The theories that have been put forward up to the present date are three, and their authors three men, Anaxagoras of Clazomenae, and before him Anaximenes of Miletus, and later Democritus of Abdera.Aristotle refuted the flaws he found in their theories, and ‘...that not water nor earth is the cause of earthquakes but wind-that is, the inrush of the external evaporation into the earth,’ due to the dynamic nature of air.
Anaxagoras says that the ether, which naturally moves upwards, is caught in hollows below the earth and so shakes it, for though the earth is really all of it equally porous, its surface is clogged up by rain….
Democritus says that the earth is full of water and that when a quantity of rain-water is added to this an earthquake is the result. The hollows in the earth being unable to admit the excess of water it forces its way in and so causes an earthquake. Or again, the earth as it dries draws the water from the fuller to the emptier parts, and the inrush of the water as it changes its place causes the earthquake.
Anaximenes says that the earth breaks up when it grows wet or dry, and earthquakes are due to the fall of these masses as they break away. Hence earthquakes take place in times of drought and again of heavy rain, since, as we have explained, the earth grows dry in time of drought and breaks up, whereas the rain makes it sodden and destroys its cohesion.
Pliny in his Natural History, stated:
The Babylonians were of Opinion, that Earthquakes and Chasms, and all other Occurrences of this Nature, are occasioned by the Influence of the Planets : bat of those three only to which they attribute Lightnings. And it is effected by the Means of their keeping their Course with the Sun, or meeting with him: and especially when this Concurrence is about the Quadratures of the Heaven.In other words, earthquakes are caused by the electrical influences of specific planets in specific configurations.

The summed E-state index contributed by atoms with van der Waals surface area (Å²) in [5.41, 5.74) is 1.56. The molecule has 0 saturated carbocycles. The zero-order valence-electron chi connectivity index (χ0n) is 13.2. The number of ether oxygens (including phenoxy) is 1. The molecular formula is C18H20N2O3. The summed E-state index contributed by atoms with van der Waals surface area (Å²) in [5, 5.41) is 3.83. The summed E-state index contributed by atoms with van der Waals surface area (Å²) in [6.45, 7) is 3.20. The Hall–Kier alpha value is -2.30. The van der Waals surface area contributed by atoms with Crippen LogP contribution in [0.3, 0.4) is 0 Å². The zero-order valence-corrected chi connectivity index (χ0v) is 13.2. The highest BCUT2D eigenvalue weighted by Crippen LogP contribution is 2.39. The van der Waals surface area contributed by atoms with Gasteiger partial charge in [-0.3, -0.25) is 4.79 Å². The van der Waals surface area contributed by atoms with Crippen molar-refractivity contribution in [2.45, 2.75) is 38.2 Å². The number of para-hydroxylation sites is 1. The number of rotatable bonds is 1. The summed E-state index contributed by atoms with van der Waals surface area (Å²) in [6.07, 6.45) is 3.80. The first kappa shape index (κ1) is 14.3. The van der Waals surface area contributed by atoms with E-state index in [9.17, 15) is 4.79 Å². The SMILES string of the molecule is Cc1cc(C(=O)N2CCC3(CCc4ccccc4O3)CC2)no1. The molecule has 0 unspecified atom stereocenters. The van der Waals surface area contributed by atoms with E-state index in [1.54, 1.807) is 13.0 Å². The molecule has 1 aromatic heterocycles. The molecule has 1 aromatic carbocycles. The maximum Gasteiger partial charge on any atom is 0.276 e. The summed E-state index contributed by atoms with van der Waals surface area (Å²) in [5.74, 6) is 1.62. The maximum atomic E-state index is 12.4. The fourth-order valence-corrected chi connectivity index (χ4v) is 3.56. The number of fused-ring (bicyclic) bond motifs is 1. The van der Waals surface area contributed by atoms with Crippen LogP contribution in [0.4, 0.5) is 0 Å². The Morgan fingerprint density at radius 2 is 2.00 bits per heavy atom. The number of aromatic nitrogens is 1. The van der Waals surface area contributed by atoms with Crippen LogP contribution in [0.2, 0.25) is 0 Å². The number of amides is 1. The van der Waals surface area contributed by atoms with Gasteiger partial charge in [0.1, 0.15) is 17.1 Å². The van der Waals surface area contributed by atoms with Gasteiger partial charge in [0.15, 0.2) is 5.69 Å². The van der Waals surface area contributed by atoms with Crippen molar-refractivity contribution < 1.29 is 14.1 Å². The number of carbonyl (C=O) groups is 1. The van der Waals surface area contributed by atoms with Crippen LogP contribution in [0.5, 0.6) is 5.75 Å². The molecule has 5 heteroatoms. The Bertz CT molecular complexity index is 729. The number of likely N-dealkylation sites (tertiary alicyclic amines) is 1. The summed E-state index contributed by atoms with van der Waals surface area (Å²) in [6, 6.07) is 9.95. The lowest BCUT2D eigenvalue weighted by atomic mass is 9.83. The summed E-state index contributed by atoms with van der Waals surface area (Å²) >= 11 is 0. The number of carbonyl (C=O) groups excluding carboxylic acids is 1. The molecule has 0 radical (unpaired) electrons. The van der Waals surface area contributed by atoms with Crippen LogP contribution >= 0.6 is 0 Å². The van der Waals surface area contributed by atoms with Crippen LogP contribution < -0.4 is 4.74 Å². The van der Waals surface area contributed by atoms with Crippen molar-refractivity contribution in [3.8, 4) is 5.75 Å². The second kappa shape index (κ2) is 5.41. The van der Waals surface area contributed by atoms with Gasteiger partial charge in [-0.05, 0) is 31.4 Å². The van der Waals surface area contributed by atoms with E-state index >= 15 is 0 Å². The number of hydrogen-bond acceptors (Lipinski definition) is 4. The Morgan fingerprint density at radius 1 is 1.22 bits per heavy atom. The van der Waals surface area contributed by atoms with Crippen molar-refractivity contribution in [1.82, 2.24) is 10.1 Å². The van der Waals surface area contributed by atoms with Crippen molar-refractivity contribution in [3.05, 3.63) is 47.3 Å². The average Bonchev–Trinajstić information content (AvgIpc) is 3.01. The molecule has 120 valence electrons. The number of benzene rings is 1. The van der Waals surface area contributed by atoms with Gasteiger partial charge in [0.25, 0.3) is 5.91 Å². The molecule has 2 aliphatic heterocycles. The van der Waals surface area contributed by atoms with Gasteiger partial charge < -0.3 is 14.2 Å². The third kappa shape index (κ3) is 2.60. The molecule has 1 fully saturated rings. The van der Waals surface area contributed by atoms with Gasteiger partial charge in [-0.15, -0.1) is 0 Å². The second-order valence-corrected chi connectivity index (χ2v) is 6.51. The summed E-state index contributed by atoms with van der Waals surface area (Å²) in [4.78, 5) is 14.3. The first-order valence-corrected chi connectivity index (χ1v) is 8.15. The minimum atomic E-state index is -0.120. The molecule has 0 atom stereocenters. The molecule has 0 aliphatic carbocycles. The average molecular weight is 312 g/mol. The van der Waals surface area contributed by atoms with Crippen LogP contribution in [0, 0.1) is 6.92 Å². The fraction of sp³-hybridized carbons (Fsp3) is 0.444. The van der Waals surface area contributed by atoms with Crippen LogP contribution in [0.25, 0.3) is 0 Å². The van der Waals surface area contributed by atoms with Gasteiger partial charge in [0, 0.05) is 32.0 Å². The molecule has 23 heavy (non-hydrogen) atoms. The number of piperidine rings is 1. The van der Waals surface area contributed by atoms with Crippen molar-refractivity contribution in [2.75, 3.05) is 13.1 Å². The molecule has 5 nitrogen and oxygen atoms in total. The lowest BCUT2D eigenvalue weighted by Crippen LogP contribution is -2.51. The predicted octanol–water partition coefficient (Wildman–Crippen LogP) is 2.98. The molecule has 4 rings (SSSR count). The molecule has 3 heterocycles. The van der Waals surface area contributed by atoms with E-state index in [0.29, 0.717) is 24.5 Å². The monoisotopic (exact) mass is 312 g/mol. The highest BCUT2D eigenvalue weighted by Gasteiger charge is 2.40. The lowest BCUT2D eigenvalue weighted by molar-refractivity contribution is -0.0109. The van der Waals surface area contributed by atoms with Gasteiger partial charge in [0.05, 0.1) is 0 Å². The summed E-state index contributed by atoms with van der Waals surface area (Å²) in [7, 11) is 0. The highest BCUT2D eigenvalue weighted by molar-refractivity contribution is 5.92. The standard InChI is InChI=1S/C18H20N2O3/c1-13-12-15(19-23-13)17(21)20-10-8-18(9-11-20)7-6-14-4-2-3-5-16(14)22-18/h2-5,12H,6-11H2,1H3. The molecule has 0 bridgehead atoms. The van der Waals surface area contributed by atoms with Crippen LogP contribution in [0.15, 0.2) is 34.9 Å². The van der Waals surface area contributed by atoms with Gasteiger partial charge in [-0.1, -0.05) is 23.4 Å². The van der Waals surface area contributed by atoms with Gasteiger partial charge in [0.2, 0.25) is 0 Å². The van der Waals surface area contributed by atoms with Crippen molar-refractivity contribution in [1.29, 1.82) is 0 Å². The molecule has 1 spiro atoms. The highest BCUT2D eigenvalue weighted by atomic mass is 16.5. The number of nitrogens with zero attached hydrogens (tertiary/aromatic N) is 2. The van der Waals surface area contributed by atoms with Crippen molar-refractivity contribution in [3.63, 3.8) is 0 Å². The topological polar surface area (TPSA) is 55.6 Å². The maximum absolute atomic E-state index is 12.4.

In 426 BC, the Greek historian Thucydides inquired in his book History of the Peloponnesian War about the causes of tsunami, and was the first to argue that ocean earthquakes must be the cause.
The cause, in my opinion, of this phenomenon must be sought in the earthquake. At the point where its shock has been the most violent the sea is driven back, and suddenly recoiling with redoubled force, causes the inundation. Without an earthquake I do not see how such an accident could happen.Some centuries after the Greek philosophers, the Spark Chang Hêng of the Han Chinese Imperial court also theorised that earthquakes were caused by air:
The chief cause of earthquake is air, an element naturally swift and shifting from place to place. As long as it is not stirred, but lurks in a vacant space, it reposes innocently, giving no trouble to objects around it. But any cause coming upon it from without rouses it, or compresses it, and drives it into a narrow space ... and when opportunity of escape is cut off, then 'With deep murmur of the Mountain it roars around the barriers', which after long battering it dislodges and tosses on high, growing more fierce the stronger the obstacle with which it has contended.However, he did something about it and created the first practical ‘earthquake weathervane’ or seismometer: